A cystostomy is a procedure wherein the urinary bladder and the skin are surgically connected to drain the urine through a tube that comes out through the abdominal wall. It is necessary for patients who are unable to urinate normally due to bladder obstruction or other medical conditions that disrupt any part of the urinary tract or the normal functioning of kidneys resulting in urine retention.
The use of a cystostomy tube, also known as a suprapubic catheter, is one of the less invasive means of urinary diversion and can be used both temporarily and in the long term.
Who candidate for Cystostomy
- Benign prostatic hypertrophy – This refers to a condition wherein the prostate gland becomes enlarged, causing either partial or complete blockage of the urine that passes through the urethra.
- Traumatic injury to the urethra, or the tube responsible for carrying urine out of the body
- Congenital defects of the urinary tract
- Kidney stones – Urinary retention is a serious complication of kidney stones or urinary tract stones, which occur as a complication of dehydration.
- Cancer – Malignant tumours that affect any part of the urinary tract can cause urine obstruction.
- Spinal cord injury – Any injury to the spinal cord can easily affect the muscles that make up part of the lower urinary tract
- Bladder neck contractures
- Urethral strictures
- Complex lower genitourinary tract infection
- Neurogenic bladder
- Any blockage due to inflammation
- STOP all aspirin and all aspirin-containing medicines from one week before surgery
- STOP all nonsteroidal anti-inflammatory medications from two days before surgery
Your operation occurs near the bowels so your preparation involves an intermediate-level bowel prep, as follows.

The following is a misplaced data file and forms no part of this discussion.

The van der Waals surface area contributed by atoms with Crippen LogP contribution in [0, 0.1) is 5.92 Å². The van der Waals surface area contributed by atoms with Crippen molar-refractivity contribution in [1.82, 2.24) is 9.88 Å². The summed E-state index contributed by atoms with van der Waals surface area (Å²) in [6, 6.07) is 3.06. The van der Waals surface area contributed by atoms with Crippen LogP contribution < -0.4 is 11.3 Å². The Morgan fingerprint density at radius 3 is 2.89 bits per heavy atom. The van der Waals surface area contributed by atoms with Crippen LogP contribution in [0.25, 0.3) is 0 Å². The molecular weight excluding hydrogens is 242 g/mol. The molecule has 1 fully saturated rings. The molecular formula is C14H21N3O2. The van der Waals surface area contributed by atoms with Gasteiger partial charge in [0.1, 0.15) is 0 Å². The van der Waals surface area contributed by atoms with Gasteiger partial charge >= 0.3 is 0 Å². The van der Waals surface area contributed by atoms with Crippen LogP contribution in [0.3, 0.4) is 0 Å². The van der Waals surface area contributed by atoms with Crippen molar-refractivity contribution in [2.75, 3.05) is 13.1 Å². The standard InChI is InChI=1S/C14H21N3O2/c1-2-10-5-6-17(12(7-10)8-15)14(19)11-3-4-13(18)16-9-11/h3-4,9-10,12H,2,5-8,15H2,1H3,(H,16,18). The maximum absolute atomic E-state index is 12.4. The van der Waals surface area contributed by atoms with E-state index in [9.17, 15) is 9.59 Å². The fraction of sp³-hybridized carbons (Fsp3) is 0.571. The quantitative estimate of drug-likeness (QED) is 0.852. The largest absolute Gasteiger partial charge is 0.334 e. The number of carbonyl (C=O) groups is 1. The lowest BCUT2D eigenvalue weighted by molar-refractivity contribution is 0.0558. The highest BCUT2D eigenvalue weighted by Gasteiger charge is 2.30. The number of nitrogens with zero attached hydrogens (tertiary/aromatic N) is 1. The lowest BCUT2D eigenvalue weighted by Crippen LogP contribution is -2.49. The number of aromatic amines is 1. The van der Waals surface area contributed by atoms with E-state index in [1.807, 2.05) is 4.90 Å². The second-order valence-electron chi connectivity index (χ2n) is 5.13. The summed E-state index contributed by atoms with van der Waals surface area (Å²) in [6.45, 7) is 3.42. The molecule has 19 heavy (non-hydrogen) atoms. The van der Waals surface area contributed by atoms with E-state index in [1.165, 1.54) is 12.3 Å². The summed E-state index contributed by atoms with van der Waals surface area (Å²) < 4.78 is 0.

- 2-Bottles of or Neomycin Enemas
- Night before
- Morning of the surgery
- Magnesium Citrate
- 2-Fleets Enemas
- DO NOT EAT any solid foods, including juices with pulp from 8 hours before your surgery
- Children under 5 years of age are to be given a bath using an over the counter antibacterial soap.
- Minors (anyone less than 18 years old) must be accompanied by a parent or legal guardian to sign the operative consent fount
The placement of a suprapubic catheter is a quick and easy procedure that does not require the use of specialised equipment. It can be performed either through an open or percutaneous approach.
In an open cystostomy, the surgeon makes a small infraumbilical incision above the pubic area to gain access to the urinary tract. In a percutaneous cystostomy, the surgeon injects a catheter directly through the abdominal wall, then uses ultrasound as a guide as he performs the rest of the procedure.
The entire procedure can take anywhere between 10 and 45 minutes, depending on which approach is used. Patients who undergo the percutaneous method may be able to go home on the same day, whereas open approach patients may need to stay in the hospital overnight.
Cystostomy recovery and post-op
- No heavy lifting (more than 15 lbs.) for 4 weeks
- Use the stairs infrequently. Take one step at a time, and have assistance available.
- No sexual activity for 6 weeks after surgery.
- Resume a regular diet at home. Take high calorie supplements if appetite is poor.
- If you have a special diet secondary to Diabetes, Renal Disease, Liver Disease, etc. you may resume eating when tolerated.
- Tube obstruction
- Accidental dislodgement
- Damage to nearby structures including the bowel
- Blood clots
- Adverse reaction to anaesthesia